To begin with, it is one thing to allow relatively free rein to 15-year-olds to consent to uncontroversial surgical procedures like an appendix operation, and ask the courts in siuch cases to stand back and, seriously exceptional matters aside, leave it up to the doctors’ professional judgment. The leading case which established this principle as part of the law, that of Victoria Gillick in 1985, concerned contraceptive treatment – a bit of a stretch, given the girls were under age, but still short-term and just plausible. However, to extend this reasoning wholesale to life-altering treatment the implications of which the vast majority of 15-year-olds are too impressionable and immature to take a reasoned decision on is bizarre. If the legal mind says this is all right because it’s all about medical treatment and treatments should not be distinguished one from another, that may tell you something about the legal mind, but it doesn’t mean it’s right.
Secondly, standing aside and giving way to medical expertise becomes much more difficult to justify once we start discussing a far-from-ordinary procedure which not only has potentially very drastic effects, but also raises serious social and indeed political issues. This is exactly the case here. Normalising gender reassignment raises incredibly complex and sensitive questions about such matters as our treatment of sexuality, the differentiation of the sexes and the entirely justifiable desire of one sex – particularly the female sex – to maintain the idea of separate spaces away from those of the opposite birth sex. Indeed, the supporters of the decision fully realised this: within minutes of its announcement they took to social media with whoops of electronic joy to welcome it as a famous victory for trans rights, not to mention children’s rights. That’s fine: but they can’t have it both ways. If issues of political and social policy are involved you can’t just leave matters up to the professionals: society – if necessary acting through the courts – must have a right to a say.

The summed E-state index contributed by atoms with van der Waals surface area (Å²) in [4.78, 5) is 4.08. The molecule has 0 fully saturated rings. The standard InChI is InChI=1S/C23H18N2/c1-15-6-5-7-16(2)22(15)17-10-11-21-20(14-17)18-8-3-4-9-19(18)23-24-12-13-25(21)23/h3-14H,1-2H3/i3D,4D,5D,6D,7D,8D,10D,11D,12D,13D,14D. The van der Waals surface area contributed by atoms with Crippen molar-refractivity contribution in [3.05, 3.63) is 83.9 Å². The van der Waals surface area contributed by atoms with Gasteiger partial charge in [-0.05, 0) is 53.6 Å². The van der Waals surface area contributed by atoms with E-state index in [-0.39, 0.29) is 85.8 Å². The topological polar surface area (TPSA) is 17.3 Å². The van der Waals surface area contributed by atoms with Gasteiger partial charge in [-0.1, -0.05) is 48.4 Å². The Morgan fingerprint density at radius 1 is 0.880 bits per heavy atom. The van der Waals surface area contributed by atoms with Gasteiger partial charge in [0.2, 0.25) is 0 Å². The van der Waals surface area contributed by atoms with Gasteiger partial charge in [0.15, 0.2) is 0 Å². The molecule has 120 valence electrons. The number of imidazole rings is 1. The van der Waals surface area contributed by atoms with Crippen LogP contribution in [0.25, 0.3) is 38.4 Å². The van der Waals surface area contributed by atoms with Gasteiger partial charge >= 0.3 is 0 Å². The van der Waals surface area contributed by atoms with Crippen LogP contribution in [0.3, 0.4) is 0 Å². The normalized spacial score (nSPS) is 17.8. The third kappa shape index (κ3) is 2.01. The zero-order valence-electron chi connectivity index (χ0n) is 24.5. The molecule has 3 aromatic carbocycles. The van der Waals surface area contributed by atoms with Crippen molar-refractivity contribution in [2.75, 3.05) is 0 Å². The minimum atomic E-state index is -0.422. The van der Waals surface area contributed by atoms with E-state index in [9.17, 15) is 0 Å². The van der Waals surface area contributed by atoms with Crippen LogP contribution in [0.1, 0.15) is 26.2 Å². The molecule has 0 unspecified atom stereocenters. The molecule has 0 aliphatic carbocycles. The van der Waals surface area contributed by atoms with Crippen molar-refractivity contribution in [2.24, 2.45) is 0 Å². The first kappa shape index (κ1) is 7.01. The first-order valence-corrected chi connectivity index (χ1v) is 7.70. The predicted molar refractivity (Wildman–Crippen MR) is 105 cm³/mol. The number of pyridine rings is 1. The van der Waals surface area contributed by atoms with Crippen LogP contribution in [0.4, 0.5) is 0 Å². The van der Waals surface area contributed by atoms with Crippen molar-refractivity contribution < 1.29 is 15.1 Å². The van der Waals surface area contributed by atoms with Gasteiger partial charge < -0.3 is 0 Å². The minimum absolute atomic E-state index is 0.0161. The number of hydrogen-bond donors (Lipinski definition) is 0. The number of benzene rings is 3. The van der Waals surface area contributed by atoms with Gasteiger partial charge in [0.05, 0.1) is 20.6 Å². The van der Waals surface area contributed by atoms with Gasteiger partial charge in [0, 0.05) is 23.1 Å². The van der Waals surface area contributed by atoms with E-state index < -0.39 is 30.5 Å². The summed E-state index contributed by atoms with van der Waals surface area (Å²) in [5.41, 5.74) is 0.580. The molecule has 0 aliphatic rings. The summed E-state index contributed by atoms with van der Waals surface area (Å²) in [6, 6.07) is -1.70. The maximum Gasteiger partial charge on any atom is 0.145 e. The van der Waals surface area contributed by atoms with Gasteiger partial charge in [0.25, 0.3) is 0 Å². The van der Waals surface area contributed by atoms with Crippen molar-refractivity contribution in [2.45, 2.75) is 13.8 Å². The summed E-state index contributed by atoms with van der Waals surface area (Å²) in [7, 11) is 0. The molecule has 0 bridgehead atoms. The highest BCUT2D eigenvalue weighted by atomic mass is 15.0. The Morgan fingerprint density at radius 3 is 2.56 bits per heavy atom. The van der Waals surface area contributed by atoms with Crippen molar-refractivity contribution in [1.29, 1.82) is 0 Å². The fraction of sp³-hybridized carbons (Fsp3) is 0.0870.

Thirdly, there remains a stark question whether we should be doing anything to encourage gender transition as an ordinary cure for gender dysphoria, assuming a child indeed is suffering from it. The answer isn’t obvious. If a child in a girl’s body feels like a boy, it is true that we can change the body to match the mind; and this is indeed what many people advocate as obviously necessary in the child’s interest. But the fact remains that this is an incredibly drastic solution, and some might think it not necessarily the most beneficial one. There are others, such as telling the child that there is nothing necessarily wrong with her feeling, and that less harm would be done were we to reconcile herself to the body she is in. Whatever precautions are taken, there is a danger that the result of the Portman decision will be to normalise a particularly traumatic bodily transformation which may well be regretted later.
We will have to wait and see what the political fall-out will be from the Court of Appeal’s pronouncement. There is certainly a case for Parliament to intervene and require more oversight of the medical professionals involved, however well-meaning the latter. Meanwhile, however, let us leave readers of the Salisbury Review with an interesting conundrum. A girl of fifteen cannot in law consent to be tattooed, however many experts think she might benefit. But but she can consent to begin life-changing treatment that could have profound effects, including sterility; and here we need to leave it up to the professionals, with the courts taking a back seat and avoiding intervention. How can these be reconciled? If you can’t think of an answer to the riddle, perhaps you could do worse than ask a lawyer.